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At This Indy 500, Drivers Needed

Hearn, McGehee may get rides to fill out field. Only seven unqualified drivers practice Friday.

May 17, 2003|Shav Glick | Times Staff Writer

INDIANAPOLIS -- Concern that next Sunday's Indianapolis 500 might go without its traditional 33 starters grew Friday when only seven unqualified drivers took practice laps. Only 24 cars have qualified, meaning there are nine positions remaining to be filled Sunday, the final day of time trials.

There is a good chance, however, that Robby Hearn and Robby McGehee, both 500 veterans, will be offered rides to fill the field to its usual number.

Two unqualified drivers, Jimmy Vasser and rookie Vitor Meira, were among the fastest of 26 drivers on the track. Vasser, who missed the first weekend of qualifying while driving in Germany with CART, reached 228.975 mph in Bobby Rahal's Dallara-Honda. Meira topped out at 227.918 in Team Menard's Chevrolet-powered Dallara.

"We made some very good gains today," said Vasser, a veteran of seven 500s. "The race car feels very good. We were 227 in race trim. [Teammate] Kenny [Brack] and his crew have done a very good job getting the car ready for me.

For The Record
Los Angeles Times Tuesday May 20, 2003 Home Edition Main News Part A Page 2 National Desk 0 inches; 21 words Type of Material: Correction
Auto racing -- Driver Richie Hearn was misidentified as Robby Hearn in a Sports article on the Indianapolis 500 on Saturday.

"Now we'll go and get ready for qualifying on Sunday. I'm pretty pumped up right now. I think we have a real shot at winning."

Meira, a Brazilian who drove four races last year, did not practice last week and indicated he still wasn't sure what he would do.

"I was getting comfortable, trying to make no mistakes," he said. "By the end of the day yesterday, I was told I would drive today. I'm glad I didn't make any mistakes. I'm looking forward, even though I don't know what I'm going to be doing.

"The plan is no plan. People are going to tell me what to do, and anything they tell me to do, I'm going to try and do."

His speed made Meira the fourth-fastest of those in Chevrolet-powered cars. Two-time Indy Racing League champion Sam Hornish Jr. is the fastest, with a 229.050 last Saturday. However, it is only the 20th best of the month as Honda and Toyota have dominated practice and qualifying.

As has been the case most of the month, rookies Scott Dixon of New Zealand and Tora Takagi of Japan were the fastest of the day. Dixon, in Chip Ganassi's G Force-Toyota, was fastest at 229.966, and Takagi was next at 228.657 in Mo Nunn's G Force-Toyota.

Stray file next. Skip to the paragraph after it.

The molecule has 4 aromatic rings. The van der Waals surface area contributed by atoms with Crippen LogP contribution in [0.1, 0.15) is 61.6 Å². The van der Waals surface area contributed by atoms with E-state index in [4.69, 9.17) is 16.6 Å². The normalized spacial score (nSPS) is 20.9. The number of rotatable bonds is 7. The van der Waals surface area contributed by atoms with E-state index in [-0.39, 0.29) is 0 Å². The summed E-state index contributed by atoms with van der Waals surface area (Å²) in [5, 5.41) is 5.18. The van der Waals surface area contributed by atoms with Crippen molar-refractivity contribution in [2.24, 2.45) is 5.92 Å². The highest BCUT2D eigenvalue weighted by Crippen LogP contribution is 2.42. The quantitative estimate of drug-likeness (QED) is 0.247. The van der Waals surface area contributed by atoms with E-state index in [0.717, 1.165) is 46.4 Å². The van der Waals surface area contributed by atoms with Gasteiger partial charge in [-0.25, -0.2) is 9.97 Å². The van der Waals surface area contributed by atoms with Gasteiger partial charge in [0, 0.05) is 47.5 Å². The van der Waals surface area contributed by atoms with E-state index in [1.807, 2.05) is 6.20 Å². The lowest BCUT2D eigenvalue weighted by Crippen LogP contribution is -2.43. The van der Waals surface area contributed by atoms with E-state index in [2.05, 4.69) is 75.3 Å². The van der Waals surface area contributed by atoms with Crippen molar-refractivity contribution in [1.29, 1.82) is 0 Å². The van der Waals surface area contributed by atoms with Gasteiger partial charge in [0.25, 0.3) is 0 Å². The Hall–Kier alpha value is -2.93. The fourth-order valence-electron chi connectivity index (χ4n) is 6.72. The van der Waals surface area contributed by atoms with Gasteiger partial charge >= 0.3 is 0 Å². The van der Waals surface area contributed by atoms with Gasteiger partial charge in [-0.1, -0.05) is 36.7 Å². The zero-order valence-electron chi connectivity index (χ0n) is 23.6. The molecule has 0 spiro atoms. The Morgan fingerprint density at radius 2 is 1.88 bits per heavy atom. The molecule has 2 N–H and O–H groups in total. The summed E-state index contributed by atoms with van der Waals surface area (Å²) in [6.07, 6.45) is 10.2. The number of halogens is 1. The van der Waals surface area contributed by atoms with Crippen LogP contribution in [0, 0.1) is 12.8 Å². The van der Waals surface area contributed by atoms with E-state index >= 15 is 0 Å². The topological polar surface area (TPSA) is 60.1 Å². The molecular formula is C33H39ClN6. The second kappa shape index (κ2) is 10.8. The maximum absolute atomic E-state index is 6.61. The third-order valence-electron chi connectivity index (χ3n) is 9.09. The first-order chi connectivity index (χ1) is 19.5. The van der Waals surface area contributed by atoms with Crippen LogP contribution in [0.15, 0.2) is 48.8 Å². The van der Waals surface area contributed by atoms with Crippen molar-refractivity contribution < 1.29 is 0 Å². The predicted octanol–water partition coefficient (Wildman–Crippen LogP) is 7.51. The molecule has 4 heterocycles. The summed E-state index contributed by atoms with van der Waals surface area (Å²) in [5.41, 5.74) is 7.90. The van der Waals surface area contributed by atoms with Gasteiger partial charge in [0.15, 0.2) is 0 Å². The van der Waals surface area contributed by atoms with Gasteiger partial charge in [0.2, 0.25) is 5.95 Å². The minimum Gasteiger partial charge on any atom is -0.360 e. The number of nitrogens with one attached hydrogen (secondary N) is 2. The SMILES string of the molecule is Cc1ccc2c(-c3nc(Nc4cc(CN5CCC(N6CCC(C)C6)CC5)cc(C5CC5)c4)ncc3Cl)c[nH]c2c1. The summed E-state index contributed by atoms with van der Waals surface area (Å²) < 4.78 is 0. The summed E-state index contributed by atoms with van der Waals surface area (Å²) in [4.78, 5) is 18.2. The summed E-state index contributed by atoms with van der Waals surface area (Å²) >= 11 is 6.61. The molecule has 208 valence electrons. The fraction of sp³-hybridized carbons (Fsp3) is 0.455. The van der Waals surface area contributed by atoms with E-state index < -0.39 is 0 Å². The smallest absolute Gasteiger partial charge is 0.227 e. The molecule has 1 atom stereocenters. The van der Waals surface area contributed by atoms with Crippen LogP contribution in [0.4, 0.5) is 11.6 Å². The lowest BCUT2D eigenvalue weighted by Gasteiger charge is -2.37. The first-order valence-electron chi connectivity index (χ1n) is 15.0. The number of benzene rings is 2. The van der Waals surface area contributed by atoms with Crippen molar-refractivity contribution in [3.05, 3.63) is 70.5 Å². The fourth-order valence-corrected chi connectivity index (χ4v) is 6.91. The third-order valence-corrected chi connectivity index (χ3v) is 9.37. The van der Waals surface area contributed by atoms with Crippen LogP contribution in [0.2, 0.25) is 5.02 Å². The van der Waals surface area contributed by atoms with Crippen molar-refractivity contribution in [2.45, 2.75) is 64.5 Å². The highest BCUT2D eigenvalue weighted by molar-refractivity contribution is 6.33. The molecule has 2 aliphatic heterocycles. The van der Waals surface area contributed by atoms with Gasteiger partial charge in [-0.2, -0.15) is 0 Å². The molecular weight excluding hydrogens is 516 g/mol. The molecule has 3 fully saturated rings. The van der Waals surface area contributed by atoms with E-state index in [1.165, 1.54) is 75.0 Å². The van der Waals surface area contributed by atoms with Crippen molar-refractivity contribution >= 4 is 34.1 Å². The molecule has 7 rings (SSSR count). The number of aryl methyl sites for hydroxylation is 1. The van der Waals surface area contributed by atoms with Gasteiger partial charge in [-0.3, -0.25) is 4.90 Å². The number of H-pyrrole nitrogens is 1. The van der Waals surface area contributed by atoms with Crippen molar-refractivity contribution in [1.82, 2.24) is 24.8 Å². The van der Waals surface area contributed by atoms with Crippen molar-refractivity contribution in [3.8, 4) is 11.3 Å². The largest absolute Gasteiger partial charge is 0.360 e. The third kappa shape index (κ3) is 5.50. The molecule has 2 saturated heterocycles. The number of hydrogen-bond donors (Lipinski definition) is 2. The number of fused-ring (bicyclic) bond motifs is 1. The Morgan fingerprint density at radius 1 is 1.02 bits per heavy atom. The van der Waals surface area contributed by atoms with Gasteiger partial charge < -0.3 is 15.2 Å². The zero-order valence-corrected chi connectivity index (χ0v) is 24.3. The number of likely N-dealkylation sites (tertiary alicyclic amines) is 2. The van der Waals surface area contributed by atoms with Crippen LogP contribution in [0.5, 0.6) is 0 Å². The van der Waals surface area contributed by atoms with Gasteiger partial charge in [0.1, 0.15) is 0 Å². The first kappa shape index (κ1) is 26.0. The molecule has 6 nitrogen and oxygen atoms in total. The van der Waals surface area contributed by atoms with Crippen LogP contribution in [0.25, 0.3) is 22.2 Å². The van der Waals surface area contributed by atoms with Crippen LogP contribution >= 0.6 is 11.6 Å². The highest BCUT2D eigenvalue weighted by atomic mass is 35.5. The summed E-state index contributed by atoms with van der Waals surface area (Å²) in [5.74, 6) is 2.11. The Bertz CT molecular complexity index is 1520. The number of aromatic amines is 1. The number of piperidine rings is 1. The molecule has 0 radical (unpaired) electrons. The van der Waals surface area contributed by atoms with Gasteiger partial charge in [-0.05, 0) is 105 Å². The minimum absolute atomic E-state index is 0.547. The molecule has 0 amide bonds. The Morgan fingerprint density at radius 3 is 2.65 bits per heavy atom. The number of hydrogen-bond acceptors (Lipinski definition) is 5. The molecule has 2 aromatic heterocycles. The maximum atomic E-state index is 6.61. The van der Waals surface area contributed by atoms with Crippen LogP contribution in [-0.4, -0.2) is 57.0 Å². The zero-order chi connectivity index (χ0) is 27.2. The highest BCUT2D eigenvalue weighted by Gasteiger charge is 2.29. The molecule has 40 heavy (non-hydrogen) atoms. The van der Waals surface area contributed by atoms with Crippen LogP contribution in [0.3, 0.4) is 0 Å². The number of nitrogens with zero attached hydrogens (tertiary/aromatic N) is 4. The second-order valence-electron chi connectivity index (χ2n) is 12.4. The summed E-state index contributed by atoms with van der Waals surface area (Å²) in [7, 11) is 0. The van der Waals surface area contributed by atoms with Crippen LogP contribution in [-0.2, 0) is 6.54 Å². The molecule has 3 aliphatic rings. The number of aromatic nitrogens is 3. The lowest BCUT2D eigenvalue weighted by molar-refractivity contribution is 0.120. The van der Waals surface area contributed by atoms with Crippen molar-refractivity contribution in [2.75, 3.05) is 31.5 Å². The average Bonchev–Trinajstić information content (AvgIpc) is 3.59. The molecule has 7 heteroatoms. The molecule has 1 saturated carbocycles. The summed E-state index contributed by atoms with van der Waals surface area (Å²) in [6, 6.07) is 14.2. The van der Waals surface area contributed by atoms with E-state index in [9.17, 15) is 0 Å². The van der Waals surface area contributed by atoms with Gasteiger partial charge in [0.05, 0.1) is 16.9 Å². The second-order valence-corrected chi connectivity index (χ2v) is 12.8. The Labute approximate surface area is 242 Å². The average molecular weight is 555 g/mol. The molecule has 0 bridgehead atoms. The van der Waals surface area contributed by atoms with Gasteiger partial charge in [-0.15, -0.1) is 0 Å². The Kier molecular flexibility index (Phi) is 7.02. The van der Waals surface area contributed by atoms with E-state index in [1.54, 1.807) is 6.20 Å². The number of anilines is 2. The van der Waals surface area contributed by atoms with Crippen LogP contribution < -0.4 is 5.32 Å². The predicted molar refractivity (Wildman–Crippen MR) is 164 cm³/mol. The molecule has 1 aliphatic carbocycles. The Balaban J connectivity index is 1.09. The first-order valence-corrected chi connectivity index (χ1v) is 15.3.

A.J. Foyt IV, youngest driver in the race at 18, crashed his qualified car, damaging the right rear extensively. Foyt was unhurt. If the car can be repaired in time for the race May 25, he will start in his qualified spot, No. 23. If he has to switch to a backup car, he will start at the rear of the field.

The car did a quarter-spin to the left in Turn 1 and hit the safety barrier on the outside retaining wall. After making contact, the car did a couple of half-spins while sliding down the short chute between Turns 1 and 2.

"I made a stupid mistake and went into Turn 1 too low," said a contrite Foyt. "I just made a stupid mistake."

Said Granddad A.J., the team owner and a four-time winner here in his driving days, "When I first saw it happened and I saw he was OK, I got on him pretty hard. Then when I came back to the garage and saw the setup sheet, there was so much nose weight on the front end that there was no way he couldn't have wrecked. I apologized to him because it was a mistake on the crew's part and mine for not catching it.

"I feel bad for him because the three accidents here this month were not his fault. One was caused by a cut tire, the qualifying spin was caused by a bolt that had backed out and the windy conditions, and now this. I'm just thankful he's been able to walk away from them all."


Ed Carpenter, stepson of Indianapolis Motor Speedway President Tony George, took the pole for the inaugural Freedom 100, an Infiniti Pro Series race. In a car owned by the senior Foyt, Carpenter completed a lap at 188.490 mph.

Today's race will be the first support race for the Indianapolis 500 in 87 years.

Mark Taylor, an English driver who has won both Infiniti Pro Series races this year, will start next to Carpenter with a 188.062 speed.

Three former 500 drivers -- Cory Witherill, Scott Harrington and Billy Roe -- qualified for the race.

The series, which debuted last year, is designed to develop young drivers for future Indy Racing League competition.

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